Common Cold, Influenza, Chinese Medicine, and You
Chinese Medicine possesses a long and rich history in treating infectious diseases. In fact it’s herbal tradition made some of it’s most significant advances by treating these kinds of problems. Chinese Medicine therefore has much to offer to help people before, during, and after infection.
Approximately 220AD there lived a doctor by the name of Zhang Zhong Jing (AKA – Zhang Ji). During this time, China was ravaged by civil war, and people suffered from crime, poverty, infection and death. At this time there was also a severe epidemic plague in China were two-thirds of the population were infected, 70% of which died. Zhang Ji was from a family of over 200 members and they were not fortunate enough to escape fatality from the epidemic. Zhang Ji was devastated by the widespread losses of his family, as well as the impact the situation had on the community and nation. He subsequently dedicated his entire life to studying and practicing medicine.
Dr. Zhang’s comprehensive studies resulted in the now classical texts “Shang Han Za Bing Lun” (Discussion of Cold-Induced Disorders) and “Jin Gui Yao Lue” (Essentials from the Golden Cabinet). These works clearly established relationships among disease, progression, complications, treatment strategies, dosage forms, and herbal formulas. Dr. Zhang’s work forever changed the practice of Chinese Medicine. Over 1,700 years after their original publication, his works are still studied as required textbooks in Chinese Medical schools throughout the world. Many of his formulas are still considered to be the standard herbal treatments for the kind of infectious diseases we still see today.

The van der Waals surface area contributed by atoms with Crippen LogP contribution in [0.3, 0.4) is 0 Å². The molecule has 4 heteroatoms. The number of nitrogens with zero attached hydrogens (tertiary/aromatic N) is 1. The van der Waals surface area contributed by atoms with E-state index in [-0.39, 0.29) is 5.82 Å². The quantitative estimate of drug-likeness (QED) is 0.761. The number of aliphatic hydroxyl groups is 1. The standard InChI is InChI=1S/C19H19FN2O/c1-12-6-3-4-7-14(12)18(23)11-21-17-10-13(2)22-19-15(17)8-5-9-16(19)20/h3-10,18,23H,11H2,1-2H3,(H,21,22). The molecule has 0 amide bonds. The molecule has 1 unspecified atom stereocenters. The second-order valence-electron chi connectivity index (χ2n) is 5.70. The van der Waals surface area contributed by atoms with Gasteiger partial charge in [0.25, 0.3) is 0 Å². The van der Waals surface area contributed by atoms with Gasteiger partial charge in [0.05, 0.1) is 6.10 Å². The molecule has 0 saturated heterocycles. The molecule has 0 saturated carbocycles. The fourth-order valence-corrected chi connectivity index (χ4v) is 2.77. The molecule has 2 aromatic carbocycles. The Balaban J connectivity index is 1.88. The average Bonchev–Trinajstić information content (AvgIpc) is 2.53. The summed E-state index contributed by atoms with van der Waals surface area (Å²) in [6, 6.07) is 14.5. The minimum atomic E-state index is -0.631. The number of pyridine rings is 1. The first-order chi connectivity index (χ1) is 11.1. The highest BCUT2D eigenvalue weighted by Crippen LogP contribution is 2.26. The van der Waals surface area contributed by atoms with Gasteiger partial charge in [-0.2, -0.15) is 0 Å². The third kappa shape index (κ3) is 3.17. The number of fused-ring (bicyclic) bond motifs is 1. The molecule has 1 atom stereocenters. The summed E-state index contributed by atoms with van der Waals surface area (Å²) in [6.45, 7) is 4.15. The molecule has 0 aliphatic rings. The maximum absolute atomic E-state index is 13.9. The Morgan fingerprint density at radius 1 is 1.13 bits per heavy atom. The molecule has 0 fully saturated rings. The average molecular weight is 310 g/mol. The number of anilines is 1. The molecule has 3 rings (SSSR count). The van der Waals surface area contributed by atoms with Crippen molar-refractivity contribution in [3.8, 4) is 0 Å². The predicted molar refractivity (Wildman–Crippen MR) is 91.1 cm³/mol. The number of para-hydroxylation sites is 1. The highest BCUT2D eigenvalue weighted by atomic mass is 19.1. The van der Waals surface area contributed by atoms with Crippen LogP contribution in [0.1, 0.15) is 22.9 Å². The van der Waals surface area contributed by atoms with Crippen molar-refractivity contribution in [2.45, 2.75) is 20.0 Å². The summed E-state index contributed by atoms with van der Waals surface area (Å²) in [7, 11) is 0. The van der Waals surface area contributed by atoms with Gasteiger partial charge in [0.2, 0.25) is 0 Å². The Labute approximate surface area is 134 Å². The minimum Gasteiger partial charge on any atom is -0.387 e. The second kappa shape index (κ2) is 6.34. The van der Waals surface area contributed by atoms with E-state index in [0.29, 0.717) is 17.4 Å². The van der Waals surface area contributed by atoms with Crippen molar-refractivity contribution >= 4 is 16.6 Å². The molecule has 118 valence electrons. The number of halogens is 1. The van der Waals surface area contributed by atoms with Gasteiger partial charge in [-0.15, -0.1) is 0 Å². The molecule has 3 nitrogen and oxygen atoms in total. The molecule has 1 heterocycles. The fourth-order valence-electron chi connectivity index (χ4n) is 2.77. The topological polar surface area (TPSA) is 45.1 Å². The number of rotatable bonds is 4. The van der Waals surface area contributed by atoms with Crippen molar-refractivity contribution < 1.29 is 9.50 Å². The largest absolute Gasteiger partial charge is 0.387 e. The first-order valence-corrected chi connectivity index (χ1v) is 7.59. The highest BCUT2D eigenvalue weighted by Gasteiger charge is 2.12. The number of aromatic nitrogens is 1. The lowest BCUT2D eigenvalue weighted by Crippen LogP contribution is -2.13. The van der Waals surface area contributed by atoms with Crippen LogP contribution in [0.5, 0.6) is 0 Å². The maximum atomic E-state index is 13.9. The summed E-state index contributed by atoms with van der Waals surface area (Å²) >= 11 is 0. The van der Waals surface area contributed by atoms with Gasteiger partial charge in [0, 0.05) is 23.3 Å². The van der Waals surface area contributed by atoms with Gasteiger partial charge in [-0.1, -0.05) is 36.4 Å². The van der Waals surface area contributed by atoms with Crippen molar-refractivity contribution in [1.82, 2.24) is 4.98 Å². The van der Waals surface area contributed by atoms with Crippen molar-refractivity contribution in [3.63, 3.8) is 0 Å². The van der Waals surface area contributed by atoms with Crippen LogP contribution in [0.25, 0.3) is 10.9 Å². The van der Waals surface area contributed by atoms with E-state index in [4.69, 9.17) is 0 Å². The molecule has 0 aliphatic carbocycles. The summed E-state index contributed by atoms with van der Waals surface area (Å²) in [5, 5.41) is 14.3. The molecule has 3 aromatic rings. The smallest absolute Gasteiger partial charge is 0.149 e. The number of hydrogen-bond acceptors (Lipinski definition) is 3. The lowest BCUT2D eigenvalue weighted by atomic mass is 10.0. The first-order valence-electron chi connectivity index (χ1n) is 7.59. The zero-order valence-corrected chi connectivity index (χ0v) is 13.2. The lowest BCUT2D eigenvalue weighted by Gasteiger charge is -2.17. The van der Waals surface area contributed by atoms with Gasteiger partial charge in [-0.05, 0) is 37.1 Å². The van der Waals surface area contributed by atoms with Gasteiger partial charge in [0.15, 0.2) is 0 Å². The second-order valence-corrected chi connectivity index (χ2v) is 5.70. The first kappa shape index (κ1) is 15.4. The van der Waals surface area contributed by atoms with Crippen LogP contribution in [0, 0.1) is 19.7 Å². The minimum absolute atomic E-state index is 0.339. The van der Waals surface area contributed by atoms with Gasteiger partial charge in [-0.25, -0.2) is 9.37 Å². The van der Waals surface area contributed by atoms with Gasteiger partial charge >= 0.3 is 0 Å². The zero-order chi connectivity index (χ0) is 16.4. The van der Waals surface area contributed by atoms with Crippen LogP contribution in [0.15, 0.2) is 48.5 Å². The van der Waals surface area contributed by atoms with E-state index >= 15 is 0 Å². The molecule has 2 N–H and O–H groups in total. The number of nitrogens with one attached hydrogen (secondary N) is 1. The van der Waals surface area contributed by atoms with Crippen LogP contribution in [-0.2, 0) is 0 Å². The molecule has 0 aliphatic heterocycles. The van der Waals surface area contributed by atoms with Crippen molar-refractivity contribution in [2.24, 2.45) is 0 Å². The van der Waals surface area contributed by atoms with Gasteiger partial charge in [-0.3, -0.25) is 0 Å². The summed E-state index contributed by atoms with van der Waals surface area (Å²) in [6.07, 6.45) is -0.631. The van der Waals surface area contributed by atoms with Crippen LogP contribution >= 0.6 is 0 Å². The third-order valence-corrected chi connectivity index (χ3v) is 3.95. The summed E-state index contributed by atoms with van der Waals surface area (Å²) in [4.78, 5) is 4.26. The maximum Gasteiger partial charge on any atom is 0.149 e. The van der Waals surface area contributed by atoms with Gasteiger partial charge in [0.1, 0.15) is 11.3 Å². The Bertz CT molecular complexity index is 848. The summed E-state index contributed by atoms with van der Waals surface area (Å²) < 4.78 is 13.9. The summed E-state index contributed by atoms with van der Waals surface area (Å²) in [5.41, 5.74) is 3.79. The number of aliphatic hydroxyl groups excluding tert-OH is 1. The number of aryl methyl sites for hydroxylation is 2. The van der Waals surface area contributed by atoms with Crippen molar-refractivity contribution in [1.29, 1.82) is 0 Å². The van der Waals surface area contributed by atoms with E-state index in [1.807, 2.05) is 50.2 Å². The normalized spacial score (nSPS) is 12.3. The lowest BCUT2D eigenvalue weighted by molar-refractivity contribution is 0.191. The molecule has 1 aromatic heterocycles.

During the late 1600’s and throughout the 1700’s a different school of thought developed from Dr. Zhang’s work. This school was based on theory called “Warm Disease”. The five medical experts who most significantly influenced the development of Warm Disease theory were Wu You Ke, Ye Tian Shi, Xue Sheng Bai, Wu Ju Tong, and Wang Meng Ying. These prominent doctors wrote many books on the subject of Warm Disease. This area of study is now known as Wen Bing Xue (Warm Disease studies). Their ideas discussed at depth the role of certain infectious factors in the etiology of communicable diseases.
The western medical problems of common cold, influenza, and other bacterial/viral problems (measles, chicken-pox, German measles, poliomyelitis, smallpox, scarlet fever, whooping-cough, meningitis, glandular fever (mononucleosis), and any non-specific upper-respiratory infection) fall within the study of these two schools of thought. The major commonality between the two approaches are that they both consider disease a direct result of an invasion of the body by an “external pathogenic factor” (either heat or cold), and that the pathogenic factor then penetrates the body more deeply following a very specific progression. The stage of pathogenesis is differentiated by the person’s symptomatology and therefore successful treatment is dependent on correctly identifying the stage the disease is currently presenting at. The result of this approach is a highly effective method of treating disease, especially that of infectious diseases. It should be noted that China is currently using this approach with much success to address SARS, Avian Flu, and H1N1 (Swine Flu).
Chinese Medical Treatment Options for Influenza